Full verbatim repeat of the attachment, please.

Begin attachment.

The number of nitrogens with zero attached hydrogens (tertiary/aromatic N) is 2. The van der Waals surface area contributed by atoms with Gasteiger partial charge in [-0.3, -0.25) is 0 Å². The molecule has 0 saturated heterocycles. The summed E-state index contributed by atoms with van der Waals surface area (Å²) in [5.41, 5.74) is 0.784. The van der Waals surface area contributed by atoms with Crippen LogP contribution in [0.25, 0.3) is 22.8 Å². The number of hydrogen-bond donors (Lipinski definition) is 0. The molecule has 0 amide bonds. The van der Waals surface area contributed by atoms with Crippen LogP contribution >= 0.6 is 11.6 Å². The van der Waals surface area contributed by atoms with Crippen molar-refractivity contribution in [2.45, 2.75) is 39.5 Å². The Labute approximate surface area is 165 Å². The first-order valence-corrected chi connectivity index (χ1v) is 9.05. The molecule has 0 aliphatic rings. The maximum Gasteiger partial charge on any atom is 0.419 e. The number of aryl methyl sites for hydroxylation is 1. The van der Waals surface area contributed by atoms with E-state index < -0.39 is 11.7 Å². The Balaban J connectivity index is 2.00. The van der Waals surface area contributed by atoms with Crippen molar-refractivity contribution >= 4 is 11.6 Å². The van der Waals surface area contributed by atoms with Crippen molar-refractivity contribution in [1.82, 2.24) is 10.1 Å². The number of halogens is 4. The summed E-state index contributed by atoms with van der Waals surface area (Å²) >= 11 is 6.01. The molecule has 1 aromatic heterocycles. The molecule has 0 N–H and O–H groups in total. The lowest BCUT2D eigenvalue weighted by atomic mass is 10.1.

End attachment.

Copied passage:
The number of nitrogens with zero attached hydrogens (tertiary/aromatic N) is 2. The van der Waals surface area contributed by atoms with Gasteiger partial charge in [-0.3, -0.25) is 0 Å². The molecule has 0 saturated heterocycles. The summed E-state index contributed by atoms with van der Waals surface area (Å²) in [5.41, 5.74) is 0.784. The van der Waals surface area contributed by atoms with Crippen LogP contribution in [0.25, 0.3) is 22.8 Å². The number of hydrogen-bond donors (Lipinski definition) is 0. The molecule has 0 amide bonds. The van der Waals surface area contributed by atoms with Crippen LogP contribution >= 0.6 is 11.6 Å². The van der Waals surface area contributed by atoms with Crippen molar-refractivity contribution in [2.45, 2.75) is 39.5 Å². The Labute approximate surface area is 165 Å². The first-order valence-corrected chi connectivity index (χ1v) is 9.05. The molecule has 0 aliphatic rings. The maximum Gasteiger partial charge on any atom is 0.419 e. The number of aryl methyl sites for hydroxylation is 1. The van der Waals surface area contributed by atoms with E-state index < -0.39 is 11.7 Å². The Balaban J connectivity index is 2.00. The van der Waals surface area contributed by atoms with Crippen molar-refractivity contribution >= 4 is 11.6 Å². The van der Waals surface area contributed by atoms with Crippen molar-refractivity contribution in [1.82, 2.24) is 10.1 Å². The number of halogens is 4. The summed E-state index contributed by atoms with van der Waals surface area (Å²) >= 11 is 6.01. The molecule has 1 aromatic heterocycles. The molecule has 0 N–H and O–H groups in total. The lowest BCUT2D eigenvalue weighted by atomic mass is 10.1.